I don’t have a lot to add other than I wish it’s something I would have been told back when I was memorizing the Pythagorean Theorem and the Quadratic Equation, two concepts I have yet to put to practical use in my adult life. I did it anyway—the memorizing—but knowing this then might have made the experience more palatable.
→ Old man checks in on baseball. MLB is on the verge of canceling Opening Day unless team owners decide to stop pinching pennies at their meeting with the Player’s Association (MLBPA) this afternoon. Here’s a live look-in at the negotiations.
Meanwhile, NCAA baseball stepped in to fill the void and has taken Twitter by storm led by a big fella who social media has dubbed Tommy Tanks who can’t stop hitting dingers.
As a former NCAA baseball player, I love to see the game getting more attention, even if it’s at the cost of the game at the pro level. What I don’t like are some of the changes I’m seeing on the field.
Why does a fielder want to know what pitch their pitcher will be throwing? It gives them an idea of which part of the field the ball is likely to be hit to. Put simply: a fastball is less likely to be pulled by a batter than an offspeed pitch. It gets more complicated, of course, once you introduce pitch counts, situation, scouting reports, etc. to the equation. There’s more to it—the game within the game. Let’s say a shortstop sees that an offspeed pitch has been called and he cheats a step or two to his right to get in a better fielding position. A smart hitter might pick up on this subtlety and deduce what pitch is about to come his way.
At the risk of sounding like an old man yelling at clouds, I don’t think tech should be on the field. Sign communication in baseball is an art. It’s a skill that can be learned, improved on, and even exploited. When I played both in high school and in college, stealing signs (and making sure yours didn’t get stolen) was just part of the game. If you were a pitcher who wasn’t playing that day and you hadn’t been assigned one of the many detailed charts we kept for scouting reports, then you were expected to act as a codebreaker and attempt to decipher the other team’s sign relaying system.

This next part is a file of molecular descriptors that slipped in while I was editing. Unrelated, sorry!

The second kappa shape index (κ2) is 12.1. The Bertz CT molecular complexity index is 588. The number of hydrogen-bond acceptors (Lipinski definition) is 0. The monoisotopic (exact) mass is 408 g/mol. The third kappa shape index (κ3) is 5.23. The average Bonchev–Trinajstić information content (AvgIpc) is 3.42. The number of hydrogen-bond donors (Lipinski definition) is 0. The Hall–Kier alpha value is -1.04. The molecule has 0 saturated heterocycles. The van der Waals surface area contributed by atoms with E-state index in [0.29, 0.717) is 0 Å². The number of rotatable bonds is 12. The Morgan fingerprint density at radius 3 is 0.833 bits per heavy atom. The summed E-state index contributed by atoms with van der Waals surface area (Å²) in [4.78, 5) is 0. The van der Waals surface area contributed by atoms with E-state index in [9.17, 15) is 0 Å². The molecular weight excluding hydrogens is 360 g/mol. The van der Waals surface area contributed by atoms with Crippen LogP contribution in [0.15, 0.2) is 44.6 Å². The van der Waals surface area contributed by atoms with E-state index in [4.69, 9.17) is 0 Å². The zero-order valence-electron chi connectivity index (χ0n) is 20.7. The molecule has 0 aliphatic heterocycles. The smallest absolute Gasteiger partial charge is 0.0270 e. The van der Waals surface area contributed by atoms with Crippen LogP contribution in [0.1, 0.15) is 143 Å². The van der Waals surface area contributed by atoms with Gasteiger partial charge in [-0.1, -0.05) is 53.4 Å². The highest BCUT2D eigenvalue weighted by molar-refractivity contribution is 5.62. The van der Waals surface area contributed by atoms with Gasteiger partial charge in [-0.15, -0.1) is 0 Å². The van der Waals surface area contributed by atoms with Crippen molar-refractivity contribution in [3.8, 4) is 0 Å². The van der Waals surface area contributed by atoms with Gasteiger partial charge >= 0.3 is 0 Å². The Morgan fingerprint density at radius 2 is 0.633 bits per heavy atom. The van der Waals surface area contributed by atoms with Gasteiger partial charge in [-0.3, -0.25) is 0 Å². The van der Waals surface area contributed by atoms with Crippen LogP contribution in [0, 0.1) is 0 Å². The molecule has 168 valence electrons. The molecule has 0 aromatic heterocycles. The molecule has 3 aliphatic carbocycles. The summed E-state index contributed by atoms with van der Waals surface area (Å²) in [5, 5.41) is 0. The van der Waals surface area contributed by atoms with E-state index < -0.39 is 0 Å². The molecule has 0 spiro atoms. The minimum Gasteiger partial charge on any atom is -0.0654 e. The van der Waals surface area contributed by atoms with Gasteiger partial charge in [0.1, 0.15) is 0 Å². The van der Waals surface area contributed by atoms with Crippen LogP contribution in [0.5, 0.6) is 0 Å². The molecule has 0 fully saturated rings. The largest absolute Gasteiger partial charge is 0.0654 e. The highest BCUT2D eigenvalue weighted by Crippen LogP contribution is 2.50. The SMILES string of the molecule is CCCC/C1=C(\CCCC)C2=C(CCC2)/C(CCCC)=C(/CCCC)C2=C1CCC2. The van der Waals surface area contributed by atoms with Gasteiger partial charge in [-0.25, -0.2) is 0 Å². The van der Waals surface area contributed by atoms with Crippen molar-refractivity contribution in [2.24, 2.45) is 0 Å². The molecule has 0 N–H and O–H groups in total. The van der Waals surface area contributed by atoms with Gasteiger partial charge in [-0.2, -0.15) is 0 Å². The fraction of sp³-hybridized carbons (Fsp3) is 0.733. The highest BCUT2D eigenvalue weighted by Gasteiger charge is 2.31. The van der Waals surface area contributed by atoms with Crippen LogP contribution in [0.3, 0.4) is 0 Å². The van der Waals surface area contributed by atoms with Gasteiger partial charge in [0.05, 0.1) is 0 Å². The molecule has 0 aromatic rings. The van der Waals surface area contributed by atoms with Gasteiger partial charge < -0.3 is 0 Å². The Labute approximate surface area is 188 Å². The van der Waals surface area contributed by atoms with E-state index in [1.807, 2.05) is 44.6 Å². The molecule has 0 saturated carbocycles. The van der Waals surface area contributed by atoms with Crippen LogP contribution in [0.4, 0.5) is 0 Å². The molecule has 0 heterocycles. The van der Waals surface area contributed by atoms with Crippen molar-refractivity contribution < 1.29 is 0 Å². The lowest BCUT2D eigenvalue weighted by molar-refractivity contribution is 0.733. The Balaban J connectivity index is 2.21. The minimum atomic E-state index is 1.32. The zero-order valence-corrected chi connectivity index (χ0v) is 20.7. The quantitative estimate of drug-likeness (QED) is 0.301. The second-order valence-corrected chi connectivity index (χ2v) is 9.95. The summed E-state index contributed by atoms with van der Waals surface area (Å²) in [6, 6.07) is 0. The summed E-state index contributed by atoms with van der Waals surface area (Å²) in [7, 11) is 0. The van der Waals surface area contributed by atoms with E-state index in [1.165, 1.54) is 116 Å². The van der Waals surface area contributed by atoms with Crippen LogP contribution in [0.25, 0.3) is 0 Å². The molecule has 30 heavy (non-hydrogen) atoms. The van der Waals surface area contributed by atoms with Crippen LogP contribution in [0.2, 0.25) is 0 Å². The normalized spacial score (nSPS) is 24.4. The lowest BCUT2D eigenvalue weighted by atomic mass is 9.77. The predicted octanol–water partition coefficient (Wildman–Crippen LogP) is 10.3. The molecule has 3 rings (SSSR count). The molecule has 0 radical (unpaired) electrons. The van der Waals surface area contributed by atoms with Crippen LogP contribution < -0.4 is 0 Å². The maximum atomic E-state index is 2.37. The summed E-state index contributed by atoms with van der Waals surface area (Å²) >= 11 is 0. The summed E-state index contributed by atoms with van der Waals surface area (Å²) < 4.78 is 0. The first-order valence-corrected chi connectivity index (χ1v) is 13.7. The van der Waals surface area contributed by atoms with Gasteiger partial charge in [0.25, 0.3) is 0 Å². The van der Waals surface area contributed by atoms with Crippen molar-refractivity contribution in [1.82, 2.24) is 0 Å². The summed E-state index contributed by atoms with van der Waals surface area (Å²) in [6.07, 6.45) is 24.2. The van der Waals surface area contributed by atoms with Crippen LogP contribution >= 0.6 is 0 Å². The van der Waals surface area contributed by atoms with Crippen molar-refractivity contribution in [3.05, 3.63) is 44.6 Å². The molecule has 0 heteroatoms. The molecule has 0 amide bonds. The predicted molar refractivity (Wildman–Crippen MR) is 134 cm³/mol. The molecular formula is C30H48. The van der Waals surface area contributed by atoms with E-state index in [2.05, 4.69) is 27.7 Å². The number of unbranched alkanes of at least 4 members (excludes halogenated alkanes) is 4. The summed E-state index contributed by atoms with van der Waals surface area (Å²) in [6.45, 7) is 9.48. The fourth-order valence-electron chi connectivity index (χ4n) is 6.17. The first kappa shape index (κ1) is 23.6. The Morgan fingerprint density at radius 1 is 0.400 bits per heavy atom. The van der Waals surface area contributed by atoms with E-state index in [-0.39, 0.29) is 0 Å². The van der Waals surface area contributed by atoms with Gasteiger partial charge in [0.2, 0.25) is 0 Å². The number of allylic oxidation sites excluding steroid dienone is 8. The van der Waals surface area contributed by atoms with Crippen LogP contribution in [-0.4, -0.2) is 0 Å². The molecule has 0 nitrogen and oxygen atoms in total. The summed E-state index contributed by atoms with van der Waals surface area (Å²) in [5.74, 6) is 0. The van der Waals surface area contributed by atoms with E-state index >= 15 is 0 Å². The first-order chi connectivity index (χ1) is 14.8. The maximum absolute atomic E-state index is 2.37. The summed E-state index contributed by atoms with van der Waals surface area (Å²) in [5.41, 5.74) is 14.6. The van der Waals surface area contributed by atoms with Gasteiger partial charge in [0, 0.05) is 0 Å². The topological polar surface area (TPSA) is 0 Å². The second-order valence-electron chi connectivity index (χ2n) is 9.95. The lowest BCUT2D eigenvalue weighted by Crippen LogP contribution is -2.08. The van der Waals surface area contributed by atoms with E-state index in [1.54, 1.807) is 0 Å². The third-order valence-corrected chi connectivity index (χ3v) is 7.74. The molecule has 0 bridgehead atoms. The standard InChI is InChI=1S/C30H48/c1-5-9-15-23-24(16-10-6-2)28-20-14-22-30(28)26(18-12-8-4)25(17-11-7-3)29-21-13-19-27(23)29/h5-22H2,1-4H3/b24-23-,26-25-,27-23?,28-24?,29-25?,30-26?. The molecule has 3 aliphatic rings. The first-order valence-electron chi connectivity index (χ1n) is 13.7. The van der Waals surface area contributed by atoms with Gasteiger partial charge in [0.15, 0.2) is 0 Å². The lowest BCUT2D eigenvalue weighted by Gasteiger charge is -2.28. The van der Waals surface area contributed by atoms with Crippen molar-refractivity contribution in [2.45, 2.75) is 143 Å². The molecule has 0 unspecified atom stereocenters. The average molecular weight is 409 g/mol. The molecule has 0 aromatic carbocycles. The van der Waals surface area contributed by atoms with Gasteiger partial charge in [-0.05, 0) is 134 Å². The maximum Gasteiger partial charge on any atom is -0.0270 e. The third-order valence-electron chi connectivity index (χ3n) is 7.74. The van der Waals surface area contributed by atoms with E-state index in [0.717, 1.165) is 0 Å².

“But Pablo, that’s cheating”.
No, it’s part of the game. If you don’t want my guys teeing off on yours then you’ll need to add an extra layer of encryption to that weak-ass sign system you’ve got in place because I spent years developing this skill and I’ll be damned if I’m going to let some lazy wearable-technology having ass punks kill that part of the game.
→ All work and no play. Or is it the other way around? This chart doesn’t surprise me. It shows the relative importance of work to leisure for U.S. workers by age.
What does surprise me is that my own personal view breaks with the trend of my fellow Millennials. Right now (age 32) I place more importance on work than I do leisure—much more. If you asked me 10 years ago my answer would have been flipped. Maybe I should’ve been born in the Gen X cohort? I think the reason behind my specific outlook is that I let my addiction effectively mute my professional growth in my 20s so I feel like I’ve got a lot of ground to make up for.
In any case, it’s an interesting chart that will inevitably need a new Y-axis once Gen Z is old enough to be surveyed. I’ve gone ahead and added my forecast for history’s most confusing generation here: